Central to Yoga and Ayurveda is the use of mantras. In the Yoga Sutras, the mantra OM (Pranava) is said to be the indicator of Ishvara or the Divine as the original teacher or Adi Guru of Yoga. OM as primal sound connects with the entire Vedic mantra tradition, starting with single syllable bija mantras and extending to the mantric prayers or suktas of the Vedic rishis, such as the famous Gayatri mantra to the Deity Savita as the solar power of enlightenment.
There are various methods in Yoga, Ayurveda and Vedic astrology for choosing mantras relative to individual needs of doshas, gunas and karmas, as well as special mantras in different Yoga traditions taught by different gurus for particular sadhanas. There is no one size fits all for mantras but much like a diagnosis of the person’s constitution, an examination is necessary to determine the appropriate mantras for the individual. We find such mantra meditation traditions in many Yoga and Ayurveda groups throughout India and now the West as well.
Ayurveda like Yoga arises from the Rishi tradition of the Vedas that includes great yogis like Vasishta, Vamadeva, Yajnavalkya and Agastya. While Sri Krishna is the Vishnu avatar form for Yoga, Lord Dhanvantari is that for Ayurveda. Lord Shiva is the Lord of Yoga at a deity level and is also the ideal doctor in the oldest Rigveda. The Goddess (Deva) in all her forms is the Yoga Shakti or power of Yoga, which is primarily the energy of meditation. Such deity connections can be very helpful to our meditation practices.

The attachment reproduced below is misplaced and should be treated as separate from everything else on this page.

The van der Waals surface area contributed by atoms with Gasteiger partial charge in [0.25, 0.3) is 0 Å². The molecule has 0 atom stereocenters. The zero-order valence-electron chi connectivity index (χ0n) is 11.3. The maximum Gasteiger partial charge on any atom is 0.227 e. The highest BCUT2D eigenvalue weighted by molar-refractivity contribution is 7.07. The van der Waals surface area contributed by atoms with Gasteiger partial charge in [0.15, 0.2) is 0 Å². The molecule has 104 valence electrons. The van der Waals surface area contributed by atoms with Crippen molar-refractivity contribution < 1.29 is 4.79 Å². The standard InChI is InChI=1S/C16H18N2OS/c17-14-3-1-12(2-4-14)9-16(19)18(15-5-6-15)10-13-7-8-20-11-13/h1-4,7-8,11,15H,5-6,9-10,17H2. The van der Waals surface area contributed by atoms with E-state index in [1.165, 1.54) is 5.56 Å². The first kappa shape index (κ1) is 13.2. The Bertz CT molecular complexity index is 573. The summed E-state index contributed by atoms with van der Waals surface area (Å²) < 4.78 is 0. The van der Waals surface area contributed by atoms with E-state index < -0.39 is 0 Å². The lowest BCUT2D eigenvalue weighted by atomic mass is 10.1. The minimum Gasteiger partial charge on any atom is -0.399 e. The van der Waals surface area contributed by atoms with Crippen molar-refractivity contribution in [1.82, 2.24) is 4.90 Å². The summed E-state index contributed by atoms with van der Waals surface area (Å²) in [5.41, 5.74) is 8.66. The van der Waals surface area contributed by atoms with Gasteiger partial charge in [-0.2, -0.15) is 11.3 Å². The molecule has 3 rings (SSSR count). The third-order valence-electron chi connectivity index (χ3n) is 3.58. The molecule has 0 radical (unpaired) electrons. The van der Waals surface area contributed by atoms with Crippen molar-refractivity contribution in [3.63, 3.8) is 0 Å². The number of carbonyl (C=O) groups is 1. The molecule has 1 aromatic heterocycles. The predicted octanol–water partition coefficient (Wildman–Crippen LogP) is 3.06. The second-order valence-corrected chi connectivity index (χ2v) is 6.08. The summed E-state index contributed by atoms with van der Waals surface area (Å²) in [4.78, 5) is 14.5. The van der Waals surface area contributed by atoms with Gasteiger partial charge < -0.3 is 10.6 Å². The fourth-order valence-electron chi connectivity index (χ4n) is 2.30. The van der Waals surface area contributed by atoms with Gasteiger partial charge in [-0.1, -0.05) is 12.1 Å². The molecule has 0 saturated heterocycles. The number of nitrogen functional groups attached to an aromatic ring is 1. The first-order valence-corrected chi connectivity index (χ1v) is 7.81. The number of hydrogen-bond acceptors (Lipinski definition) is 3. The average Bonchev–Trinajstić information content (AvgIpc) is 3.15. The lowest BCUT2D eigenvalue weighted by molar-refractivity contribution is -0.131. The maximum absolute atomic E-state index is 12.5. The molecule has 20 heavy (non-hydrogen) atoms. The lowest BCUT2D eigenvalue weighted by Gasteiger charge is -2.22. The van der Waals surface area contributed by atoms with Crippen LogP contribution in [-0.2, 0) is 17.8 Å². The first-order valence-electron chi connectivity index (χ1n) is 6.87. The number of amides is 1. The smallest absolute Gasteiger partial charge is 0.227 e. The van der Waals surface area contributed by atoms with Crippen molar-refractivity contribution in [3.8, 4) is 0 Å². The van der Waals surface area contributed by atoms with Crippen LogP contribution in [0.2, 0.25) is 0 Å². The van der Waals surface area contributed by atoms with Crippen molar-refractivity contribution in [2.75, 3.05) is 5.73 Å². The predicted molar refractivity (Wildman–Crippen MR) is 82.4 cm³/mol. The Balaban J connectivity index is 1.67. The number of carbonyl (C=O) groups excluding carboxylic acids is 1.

Ayurveda Mantra and Meditation Therapy
Ayurveda employs Yoga in its eight aspects as part of its Sattvavajaya therapy, the second of its three prime therapies along with balancing the doshas and rectifying our karmas. Sattvavajaya aims at increasing sattva guna, the quality; of balance, in our minds. In Ayurveda rajas and tamas, the qualities of agitation and inertia, are regarded as the doshas or factors of disease at the level of the mind. Increasing sattva through Yoga practices is the prime factor in Ayurvedic psychology and the treatment of the mind, for which meditation is a primary therapy. In fact the silent meditative mind naturally has the power to heal itself. Mantra allows us to create sattva in the mind.
To successfully approach meditation we must also strive to lead a meditative life. This can be defined according to the Yamas and Niyamas of yogic thought as aligned with an Ayurvedic lifestyle according our Ayurvedic constitution and stage of life.
Right diet, right exercise, pranayama, right use of the senses, and following higher values in our behavior are essential for creating the basis in our daily lives for meditation to become truly efficacious.Such dharmic living, honoring all life as sacred, becomes the right behavioral medicine for us to help us master and transcend the mind and its disturbances, while meditation is its prime practice.
Make sure to meditate, preferably early in the morning and immediately before sleep to hold the energy of meditation and the awareness of our true Self as the foundation for our entire lives.
Dr. David Frawley (Vamadeva Shastri)